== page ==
Will Performance Based Funding lead to accountable and high-quality education in Ontario?
Interested in writing for OUSA? Contact Crystal Karmen Mak, our Operations & Communications Coordinator.
My name is Jamie Cleary and I am thrilled to be serving as the 2016-17 OUSA President.
I recently finished my four years at Western University, attaining my Bachelor of Medical Sciences with an Honours Specialization in Physiology. Outside of the classroom I found a passion for advocacy, which drove me to run to be the University Students’ Council Vice-President. Advocacy, for me, means representing and supporting the needs and beliefs of students. It’s an opportunity to influence real and tangible change. However, none of these changes happen through the work of one individual. Advocacy requires a dedicated team working together towards a cause, and helping to create the change that their delegates deserve. I am so excited for the opportunity to be OUSA President, helping to lead a team with the ability to generate many positive impact for the future of all undergraduate students in Ontario.
Do you know which city in Ontario has the lowest unemployment rate? In which industry wages are rising or falling? What “economic growth” actually means for you?
If not, you’ve come to the right place.
In this article we’re going to cover four main aspects of Ontario’s economy that are most relevant to students: jobs, wages, inflation, and growth. This is by no means an exhaustive guide to economics or employment, but is merely meant to act as an informative brief that can help you in a pinch, or assist you in making a more informed decision in your studies or career.
My name is Lindsay D’Souza and I am both excited and motivated to continue exploring my passion for post-secondary education and advocacy as the Summer Research Intern for the Ontario Undergraduate Student Alliance.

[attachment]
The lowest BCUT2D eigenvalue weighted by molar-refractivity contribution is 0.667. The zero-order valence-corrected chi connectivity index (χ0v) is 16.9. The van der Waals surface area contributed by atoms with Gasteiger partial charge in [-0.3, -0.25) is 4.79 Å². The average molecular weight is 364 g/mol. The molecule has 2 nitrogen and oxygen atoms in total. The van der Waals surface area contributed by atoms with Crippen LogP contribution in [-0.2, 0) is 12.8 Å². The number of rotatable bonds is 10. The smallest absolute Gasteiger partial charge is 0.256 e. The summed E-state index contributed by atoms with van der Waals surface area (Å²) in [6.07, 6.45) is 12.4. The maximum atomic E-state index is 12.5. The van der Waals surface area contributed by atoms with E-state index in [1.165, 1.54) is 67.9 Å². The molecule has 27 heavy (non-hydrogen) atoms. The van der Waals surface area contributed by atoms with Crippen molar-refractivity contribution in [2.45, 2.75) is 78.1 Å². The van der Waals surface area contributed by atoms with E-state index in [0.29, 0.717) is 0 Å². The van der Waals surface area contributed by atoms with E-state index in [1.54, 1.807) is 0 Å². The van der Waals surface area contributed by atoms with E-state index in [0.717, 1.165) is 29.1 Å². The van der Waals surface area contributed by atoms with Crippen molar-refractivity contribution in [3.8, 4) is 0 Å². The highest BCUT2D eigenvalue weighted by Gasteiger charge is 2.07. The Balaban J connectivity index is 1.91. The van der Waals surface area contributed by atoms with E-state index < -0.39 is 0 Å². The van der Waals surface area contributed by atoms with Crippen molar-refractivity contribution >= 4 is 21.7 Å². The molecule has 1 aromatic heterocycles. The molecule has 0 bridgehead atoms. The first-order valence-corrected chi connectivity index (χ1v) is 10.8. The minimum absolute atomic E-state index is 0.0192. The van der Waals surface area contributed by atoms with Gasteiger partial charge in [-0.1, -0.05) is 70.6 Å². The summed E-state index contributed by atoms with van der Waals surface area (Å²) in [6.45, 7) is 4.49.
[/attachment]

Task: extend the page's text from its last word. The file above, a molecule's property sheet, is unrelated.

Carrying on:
It's very bittersweet to be writing my final blog as President of the Ontario Undergraduate Student Alliance. Just under 12 months ago, I was elected President of OUSA to serve the needs of over 140,000 undergraduate students. This position has been both extremely challenging and extremely rewarding, and has been one of the most fulfilling opportunities of my life. I'd like to thank the Home Office staff, our Steering Committee, and the countless students and partners who have made OUSA's work so successful and so meaningful. Now, for the last time, I'd like to update you on the work we've done this month.
Some universities have the privilege of being located in destination cities, and some towns are fortunate enough to host globally renowned institutions. In Ontario, students typically get the best of both worlds.
Written by Jeremy Steinhausen
Following Disabilities Week at Brock, I met up again with Keely, Alanna, and Jessica (if you have not read our pre-Disabilities Week conversation, do so here. In this second part, we continue our conversation on disabilities and how ABLE looks to help continue to foster an inclusive and accessible environment for all students.
Statistics describing sexual violence are jaw dropping. As we have discussed in the past, the Canadian Women’s Foundation reports that only one third of Canadians understand what sexual consent means. Sixty-six percent of female victims of sexual assault are under age 24 and less than 10 percent of sexual assaults are reported to police.
The relationship between university education (or post-secondary education more broadly) and graduate employment is always a hot topic in the sector. Employment outcomes are in fact used as a proxy for determining how well universities are working-- see Ontario’s key performance indicators. Students too are incredibly invested in their employment prospects: employment related motivations remain at the top of lists of why students attend university (according to the Canadian University Survey Consortium (CUSC), the Higher Education Quality Council of Ontario, and other surveyors of students). Going into our 43rd General Assembly, more than half of our delegates said they were most interested in this year’s Student Employment policy paper.
What does online learning mean to Ontario’s university students? OUSA’s new policy paper, Online Learning, offers insights from students on what their vision for online learning is and what it could be going forward.
OUSA’s 43rd General Assembly had the responsibility of revising and ratifying the Students with Disabilities policy paper. It’s important to frame this decision as a responsibility given the perennial challenge of being a student leader: having to represent students whose lived experiences you may not share.